Personal Finance

How Human Behavior Affects Investment Decisions

Basic emotional responses and mental biases can influence the way we invest.

Key Points

  • Emotions and mental biases can get in the way of rational decision-making.
  • Behavioral investing suggests reasons why some of our actions might be counterproductive to our goals.
  • Avoid the potential pitfalls these biases can create by making and sticking to a long-term plan.

The field of behavioral finance has outlined theories to explain why investors tend to make irrational decisions. We cover three of these widely known concepts:

Loss Aversion

With loss aversion, the pain of losses is more powerful than the pleasure of gains. This aversion to loss can contribute to panicked selling when the market drops or to the adoption of an overly conservative investment strategy to avoid short-term market fluctuations. These decisions may result in a portfolio that doesn’t keep pace with inflation.

Recency Bias

Investors tend to place greater weight on what they’ve experienced most recently, using it as a guideline for what might happen next. Known as recency bias, this theory may help explain why millennials who came of age soon after the financial crisis have steered clear of stocks as they have started investing—even though they have exceptionally long time horizons when it comes to saving for retirement.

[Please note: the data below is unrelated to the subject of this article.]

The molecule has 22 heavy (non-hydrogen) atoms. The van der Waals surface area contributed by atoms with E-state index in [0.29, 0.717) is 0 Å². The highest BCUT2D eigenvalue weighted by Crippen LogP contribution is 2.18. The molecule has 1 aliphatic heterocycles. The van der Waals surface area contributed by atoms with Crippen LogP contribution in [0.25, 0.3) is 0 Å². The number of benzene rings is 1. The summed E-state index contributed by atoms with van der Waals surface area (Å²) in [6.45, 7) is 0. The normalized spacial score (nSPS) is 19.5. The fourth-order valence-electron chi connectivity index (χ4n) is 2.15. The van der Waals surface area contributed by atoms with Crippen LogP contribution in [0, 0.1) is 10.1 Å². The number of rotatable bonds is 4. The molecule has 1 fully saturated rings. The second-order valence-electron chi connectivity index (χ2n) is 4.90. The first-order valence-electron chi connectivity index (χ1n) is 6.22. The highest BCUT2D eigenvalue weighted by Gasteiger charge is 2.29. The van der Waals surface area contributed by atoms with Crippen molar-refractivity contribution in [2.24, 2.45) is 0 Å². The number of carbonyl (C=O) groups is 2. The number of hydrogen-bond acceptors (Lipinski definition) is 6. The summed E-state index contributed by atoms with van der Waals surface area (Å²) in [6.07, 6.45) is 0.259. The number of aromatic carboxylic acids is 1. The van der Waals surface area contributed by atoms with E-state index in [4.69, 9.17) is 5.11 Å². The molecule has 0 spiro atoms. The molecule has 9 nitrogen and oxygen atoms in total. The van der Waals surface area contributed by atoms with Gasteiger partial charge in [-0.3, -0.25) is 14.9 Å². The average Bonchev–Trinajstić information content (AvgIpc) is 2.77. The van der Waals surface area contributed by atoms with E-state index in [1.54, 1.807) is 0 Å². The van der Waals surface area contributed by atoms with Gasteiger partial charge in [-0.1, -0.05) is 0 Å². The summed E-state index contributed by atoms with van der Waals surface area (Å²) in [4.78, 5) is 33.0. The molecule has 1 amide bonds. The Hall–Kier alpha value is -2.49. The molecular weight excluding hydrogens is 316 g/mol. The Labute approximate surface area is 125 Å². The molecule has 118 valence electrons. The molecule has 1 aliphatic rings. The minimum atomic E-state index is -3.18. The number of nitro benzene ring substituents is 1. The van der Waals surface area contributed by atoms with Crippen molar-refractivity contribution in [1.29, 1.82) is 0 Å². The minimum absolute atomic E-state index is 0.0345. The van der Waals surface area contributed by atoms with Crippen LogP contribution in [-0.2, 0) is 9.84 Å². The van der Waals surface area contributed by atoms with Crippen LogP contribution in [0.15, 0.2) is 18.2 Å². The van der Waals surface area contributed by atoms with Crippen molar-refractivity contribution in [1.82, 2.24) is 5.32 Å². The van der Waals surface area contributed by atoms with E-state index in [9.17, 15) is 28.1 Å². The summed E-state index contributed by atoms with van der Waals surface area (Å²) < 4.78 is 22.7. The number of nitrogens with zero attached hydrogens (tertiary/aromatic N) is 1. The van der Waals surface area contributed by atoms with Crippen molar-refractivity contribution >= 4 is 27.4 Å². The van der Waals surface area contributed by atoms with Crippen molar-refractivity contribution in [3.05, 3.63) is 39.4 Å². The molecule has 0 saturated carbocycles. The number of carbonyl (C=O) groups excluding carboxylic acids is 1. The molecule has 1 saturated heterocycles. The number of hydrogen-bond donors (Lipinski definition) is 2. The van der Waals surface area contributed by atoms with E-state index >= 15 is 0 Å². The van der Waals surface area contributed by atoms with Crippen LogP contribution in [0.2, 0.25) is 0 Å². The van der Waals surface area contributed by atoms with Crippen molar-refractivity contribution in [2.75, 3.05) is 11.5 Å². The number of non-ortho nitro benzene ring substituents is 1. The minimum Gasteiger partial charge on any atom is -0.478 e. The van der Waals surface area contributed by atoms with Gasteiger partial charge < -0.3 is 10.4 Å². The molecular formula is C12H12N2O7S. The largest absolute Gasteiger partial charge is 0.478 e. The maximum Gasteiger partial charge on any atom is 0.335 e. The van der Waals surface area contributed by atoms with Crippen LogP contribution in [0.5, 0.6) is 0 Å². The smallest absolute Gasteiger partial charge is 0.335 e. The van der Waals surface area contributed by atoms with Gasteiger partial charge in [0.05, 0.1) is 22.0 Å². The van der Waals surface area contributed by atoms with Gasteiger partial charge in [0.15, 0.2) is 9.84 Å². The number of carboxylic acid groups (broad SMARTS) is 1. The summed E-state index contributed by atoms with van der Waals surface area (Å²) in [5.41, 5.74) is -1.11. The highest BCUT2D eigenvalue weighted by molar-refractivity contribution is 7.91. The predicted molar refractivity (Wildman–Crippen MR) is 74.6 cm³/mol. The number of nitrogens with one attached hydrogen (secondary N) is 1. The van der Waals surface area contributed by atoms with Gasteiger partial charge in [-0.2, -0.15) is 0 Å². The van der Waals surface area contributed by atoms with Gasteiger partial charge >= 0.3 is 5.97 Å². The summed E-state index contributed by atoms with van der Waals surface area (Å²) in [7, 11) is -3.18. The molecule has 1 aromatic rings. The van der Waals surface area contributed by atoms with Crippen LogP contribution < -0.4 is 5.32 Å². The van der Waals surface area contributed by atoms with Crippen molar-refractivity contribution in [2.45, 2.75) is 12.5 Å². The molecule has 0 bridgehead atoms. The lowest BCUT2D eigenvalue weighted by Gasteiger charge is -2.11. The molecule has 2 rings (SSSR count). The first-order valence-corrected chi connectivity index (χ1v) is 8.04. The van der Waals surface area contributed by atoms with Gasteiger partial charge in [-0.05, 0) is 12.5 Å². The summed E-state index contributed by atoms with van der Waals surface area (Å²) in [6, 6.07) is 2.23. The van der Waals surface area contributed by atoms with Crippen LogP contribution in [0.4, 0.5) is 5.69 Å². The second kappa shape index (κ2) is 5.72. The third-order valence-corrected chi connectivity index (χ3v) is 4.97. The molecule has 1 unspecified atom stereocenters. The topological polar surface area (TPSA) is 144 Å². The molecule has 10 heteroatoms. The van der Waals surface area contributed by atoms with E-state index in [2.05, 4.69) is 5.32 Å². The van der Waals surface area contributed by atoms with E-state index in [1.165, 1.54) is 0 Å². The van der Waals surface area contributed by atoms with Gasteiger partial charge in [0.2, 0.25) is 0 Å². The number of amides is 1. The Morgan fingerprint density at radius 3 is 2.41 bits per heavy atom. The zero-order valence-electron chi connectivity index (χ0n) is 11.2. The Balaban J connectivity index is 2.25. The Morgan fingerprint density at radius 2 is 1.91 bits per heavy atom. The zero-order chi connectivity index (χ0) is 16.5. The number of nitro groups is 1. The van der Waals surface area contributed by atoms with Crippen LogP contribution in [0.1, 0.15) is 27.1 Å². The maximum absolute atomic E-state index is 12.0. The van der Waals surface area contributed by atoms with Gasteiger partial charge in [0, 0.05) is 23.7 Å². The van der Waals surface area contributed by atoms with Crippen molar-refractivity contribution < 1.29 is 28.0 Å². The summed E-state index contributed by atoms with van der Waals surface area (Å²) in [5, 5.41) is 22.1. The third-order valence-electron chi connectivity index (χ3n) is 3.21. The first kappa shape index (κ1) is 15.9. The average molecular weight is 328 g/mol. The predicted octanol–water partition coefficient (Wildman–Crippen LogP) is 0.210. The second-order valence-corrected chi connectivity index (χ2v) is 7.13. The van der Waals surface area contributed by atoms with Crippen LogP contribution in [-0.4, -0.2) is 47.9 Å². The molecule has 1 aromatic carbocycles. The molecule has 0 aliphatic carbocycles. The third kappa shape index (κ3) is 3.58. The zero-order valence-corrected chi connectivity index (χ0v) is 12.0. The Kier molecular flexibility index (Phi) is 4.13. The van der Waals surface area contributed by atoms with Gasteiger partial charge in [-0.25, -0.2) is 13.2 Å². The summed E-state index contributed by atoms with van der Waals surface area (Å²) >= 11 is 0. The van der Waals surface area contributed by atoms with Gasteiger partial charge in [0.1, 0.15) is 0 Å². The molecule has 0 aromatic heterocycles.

The idea with anchoring is that once you’re exposed to an initial fact or figure, you’ll continue to look back to that information as a reference point. Individuals influenced by anchoring tend to hold on to an investment that has lost value in hopes that the investment will go back up to the original purchase price, rather than focusing on fundamentals.

While there’s a natural human tendency to react emotionally to market swings, investors are encouraged to stick with a consistent, long-term investment strategy. This strategy can include techniques such as portfolio rebalancing, tactical allocation adjustments, or systematic investing—approaches that take market conditions into account without derailing a long-term plan.

Kahneman, D., Knetsch, J., & Thaler, R. (Winter, 1991). Anomalies: The Endowment Effect, Loss Aversion, and Status Quo Bias. The Journal of Economic Perspectives, Vol. 5, No. 1, pp. 193–206.

Kahneman, D., & Tversky, A. (Sep. 27, 1974). Judgment under uncertainty: Heuristics and biases. Science, New Series, Vol. 185, No. 4157, pp. 1,124–1,131.

Thaler, R., & De Bondt, W. (July, 1985). Does the Stock Market Overreact? The Journal of Finance, Vol. 40, No. 3, pp. 793–805.


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